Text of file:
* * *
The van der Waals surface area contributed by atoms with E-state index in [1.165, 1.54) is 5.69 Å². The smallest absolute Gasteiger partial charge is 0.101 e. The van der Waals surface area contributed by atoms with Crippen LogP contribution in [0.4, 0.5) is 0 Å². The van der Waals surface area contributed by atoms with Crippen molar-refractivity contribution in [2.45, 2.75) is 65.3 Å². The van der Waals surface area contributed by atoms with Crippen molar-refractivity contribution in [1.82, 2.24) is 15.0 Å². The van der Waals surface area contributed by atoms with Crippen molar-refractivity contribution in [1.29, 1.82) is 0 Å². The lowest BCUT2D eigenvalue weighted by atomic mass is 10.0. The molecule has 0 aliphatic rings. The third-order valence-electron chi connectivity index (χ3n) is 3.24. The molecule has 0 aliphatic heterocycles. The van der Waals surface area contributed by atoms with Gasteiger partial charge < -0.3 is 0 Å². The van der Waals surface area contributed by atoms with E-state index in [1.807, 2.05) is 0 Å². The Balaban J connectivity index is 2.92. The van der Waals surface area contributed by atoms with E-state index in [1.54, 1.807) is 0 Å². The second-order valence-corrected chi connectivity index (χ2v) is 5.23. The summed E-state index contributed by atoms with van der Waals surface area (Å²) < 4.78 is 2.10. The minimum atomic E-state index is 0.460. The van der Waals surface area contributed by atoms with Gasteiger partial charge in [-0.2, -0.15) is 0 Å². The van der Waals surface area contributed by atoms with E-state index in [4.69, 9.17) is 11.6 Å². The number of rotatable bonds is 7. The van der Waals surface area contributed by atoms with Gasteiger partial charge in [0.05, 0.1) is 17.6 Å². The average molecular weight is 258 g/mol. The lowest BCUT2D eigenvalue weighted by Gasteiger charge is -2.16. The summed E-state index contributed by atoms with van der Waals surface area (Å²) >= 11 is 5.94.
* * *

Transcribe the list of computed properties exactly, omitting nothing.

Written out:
The van der Waals surface area contributed by atoms with E-state index in [1.165, 1.54) is 5.69 Å². The smallest absolute Gasteiger partial charge is 0.101 e. The van der Waals surface area contributed by atoms with Crippen LogP contribution in [0.4, 0.5) is 0 Å². The van der Waals surface area contributed by atoms with Crippen molar-refractivity contribution in [2.45, 2.75) is 65.3 Å². The van der Waals surface area contributed by atoms with Crippen molar-refractivity contribution in [1.82, 2.24) is 15.0 Å². The van der Waals surface area contributed by atoms with Crippen molar-refractivity contribution in [1.29, 1.82) is 0 Å². The lowest BCUT2D eigenvalue weighted by atomic mass is 10.0. The molecule has 0 aliphatic rings. The third-order valence-electron chi connectivity index (χ3n) is 3.24. The molecule has 0 aliphatic heterocycles. The van der Waals surface area contributed by atoms with Gasteiger partial charge < -0.3 is 0 Å². The van der Waals surface area contributed by atoms with E-state index in [1.807, 2.05) is 0 Å². The Balaban J connectivity index is 2.92. The van der Waals surface area contributed by atoms with E-state index in [1.54, 1.807) is 0 Å². The second-order valence-corrected chi connectivity index (χ2v) is 5.23. The summed E-state index contributed by atoms with van der Waals surface area (Å²) < 4.78 is 2.10. The minimum atomic E-state index is 0.460. The van der Waals surface area contributed by atoms with Gasteiger partial charge in [-0.2, -0.15) is 0 Å². The van der Waals surface area contributed by atoms with E-state index in [4.69, 9.17) is 11.6 Å². The number of rotatable bonds is 7. The van der Waals surface area contributed by atoms with Gasteiger partial charge in [0.05, 0.1) is 17.6 Å². The average molecular weight is 258 g/mol. The lowest BCUT2D eigenvalue weighted by Gasteiger charge is -2.16. The summed E-state index contributed by atoms with van der Waals surface area (Å²) >= 11 is 5.94.